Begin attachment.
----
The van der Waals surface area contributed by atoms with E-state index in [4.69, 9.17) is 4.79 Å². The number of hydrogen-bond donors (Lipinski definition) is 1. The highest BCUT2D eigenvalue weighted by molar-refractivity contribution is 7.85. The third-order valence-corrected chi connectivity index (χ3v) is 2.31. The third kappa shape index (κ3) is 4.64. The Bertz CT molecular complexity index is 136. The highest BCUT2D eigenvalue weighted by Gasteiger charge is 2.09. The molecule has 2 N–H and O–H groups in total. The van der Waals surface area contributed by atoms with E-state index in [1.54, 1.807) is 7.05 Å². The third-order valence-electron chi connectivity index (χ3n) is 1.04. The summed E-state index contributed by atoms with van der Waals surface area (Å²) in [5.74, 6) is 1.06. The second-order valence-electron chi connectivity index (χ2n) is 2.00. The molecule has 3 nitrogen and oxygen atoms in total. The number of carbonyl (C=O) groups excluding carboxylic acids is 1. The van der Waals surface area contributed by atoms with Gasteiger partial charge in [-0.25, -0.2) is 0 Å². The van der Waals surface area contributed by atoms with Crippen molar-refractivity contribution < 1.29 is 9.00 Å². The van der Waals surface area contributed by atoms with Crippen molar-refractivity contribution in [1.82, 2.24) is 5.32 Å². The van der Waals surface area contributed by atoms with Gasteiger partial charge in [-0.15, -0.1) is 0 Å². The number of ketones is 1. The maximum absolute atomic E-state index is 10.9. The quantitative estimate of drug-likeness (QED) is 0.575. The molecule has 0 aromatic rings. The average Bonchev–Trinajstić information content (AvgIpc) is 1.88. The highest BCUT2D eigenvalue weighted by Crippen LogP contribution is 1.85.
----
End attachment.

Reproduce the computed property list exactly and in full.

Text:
The van der Waals surface area contributed by atoms with E-state index in [4.69, 9.17) is 4.79 Å². The number of hydrogen-bond donors (Lipinski definition) is 1. The highest BCUT2D eigenvalue weighted by molar-refractivity contribution is 7.85. The third-order valence-corrected chi connectivity index (χ3v) is 2.31. The third kappa shape index (κ3) is 4.64. The Bertz CT molecular complexity index is 136. The highest BCUT2D eigenvalue weighted by Gasteiger charge is 2.09. The molecule has 2 N–H and O–H groups in total. The van der Waals surface area contributed by atoms with E-state index in [1.54, 1.807) is 7.05 Å². The third-order valence-electron chi connectivity index (χ3n) is 1.04. The summed E-state index contributed by atoms with van der Waals surface area (Å²) in [5.74, 6) is 1.06. The second-order valence-electron chi connectivity index (χ2n) is 2.00. The molecule has 3 nitrogen and oxygen atoms in total. The number of carbonyl (C=O) groups excluding carboxylic acids is 1. The van der Waals surface area contributed by atoms with Gasteiger partial charge in [-0.25, -0.2) is 0 Å². The van der Waals surface area contributed by atoms with Crippen molar-refractivity contribution < 1.29 is 9.00 Å². The van der Waals surface area contributed by atoms with Crippen molar-refractivity contribution in [1.82, 2.24) is 5.32 Å². The van der Waals surface area contributed by atoms with Gasteiger partial charge in [-0.15, -0.1) is 0 Å². The number of ketones is 1. The maximum absolute atomic E-state index is 10.9. The quantitative estimate of drug-likeness (QED) is 0.575. The molecule has 0 aromatic rings. The average Bonchev–Trinajstić information content (AvgIpc) is 1.88. The highest BCUT2D eigenvalue weighted by Crippen LogP contribution is 1.85.